The UK government’s Vaccine Research Relief scheme is just one of many tax relief programmes on offer to innovative scientific research companies. London-based R&D tax specialists, RIFT Research and Development advise companies to talk to an expert and make tax incentives work for them.
Ever since the influenza pandemic of 1918, which is estimated to have killed between 50 and 100 million people worldwide, governments have been trying to incentivise scientists to work on R&D projects to protect against disease. The current tax regime for research has never been better, say tax experts at RIFT.
“The big drug corporations and university spin-outs have long been receiving tax breaks for R&D work. What is not so well known is that businesses doing other types of healthcare development are also eligible,” commented Sue Nelson, Director of RIFT Research and Development.
“We have completed claims for companies developing lenses for spectacles, medical equipment manufacturers and software developers working on how to make the internet more accessible for those less able-bodied than ourselves,” continued Nelson.
To gain these tax breaks a company must be working on innovative products or services that are new to their market.
Seasonal flu kills between 250,000 and 500,000 people each year and a new pandemic could have the potential to kill millions of people globally.
On Sunday, a team at Imperial College London published their work on a ‘blueprint’ for a universal flu vaccine. Influenza can readily change the proteins that protrude from its surface, but the material on the inside is common to many strains. The research team has been targeting the core of the virus in an attempt to develop a universal vaccine and is making strong headway, with its availability possible in around five year’s time.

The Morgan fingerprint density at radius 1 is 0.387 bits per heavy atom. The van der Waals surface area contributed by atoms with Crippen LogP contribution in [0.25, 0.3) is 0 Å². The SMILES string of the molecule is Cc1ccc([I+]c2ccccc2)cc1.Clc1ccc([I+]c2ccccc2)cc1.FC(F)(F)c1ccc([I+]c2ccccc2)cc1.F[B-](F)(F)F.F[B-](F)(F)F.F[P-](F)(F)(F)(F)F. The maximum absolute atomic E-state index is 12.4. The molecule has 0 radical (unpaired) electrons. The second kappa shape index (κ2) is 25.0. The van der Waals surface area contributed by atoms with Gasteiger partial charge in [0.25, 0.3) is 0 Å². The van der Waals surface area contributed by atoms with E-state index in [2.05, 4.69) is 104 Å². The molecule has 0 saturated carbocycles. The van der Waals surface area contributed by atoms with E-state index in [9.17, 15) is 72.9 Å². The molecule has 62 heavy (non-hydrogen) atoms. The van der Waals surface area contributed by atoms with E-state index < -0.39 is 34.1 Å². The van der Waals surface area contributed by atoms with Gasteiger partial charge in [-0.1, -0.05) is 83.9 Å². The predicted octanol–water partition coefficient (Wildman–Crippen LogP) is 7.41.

Nelson continues: “Time and again we see people who have fallen into development, because they tried to find a solution off-the-shelf and couldn’t. To overcome the problem they ended up designing the product or service themselves. Mostly it is a group of people who develop something bespoke that no one else has considered yet. Our average R&D refund is £40,000. That’s a lot of money to most small businesses.”
The tax incentive is available from HMRC either as a refund on corporation tax or as a straight cash payment. To be eligible for the SME scheme businesses should have less than 500 employees and a turnover of less than 100 million euros.
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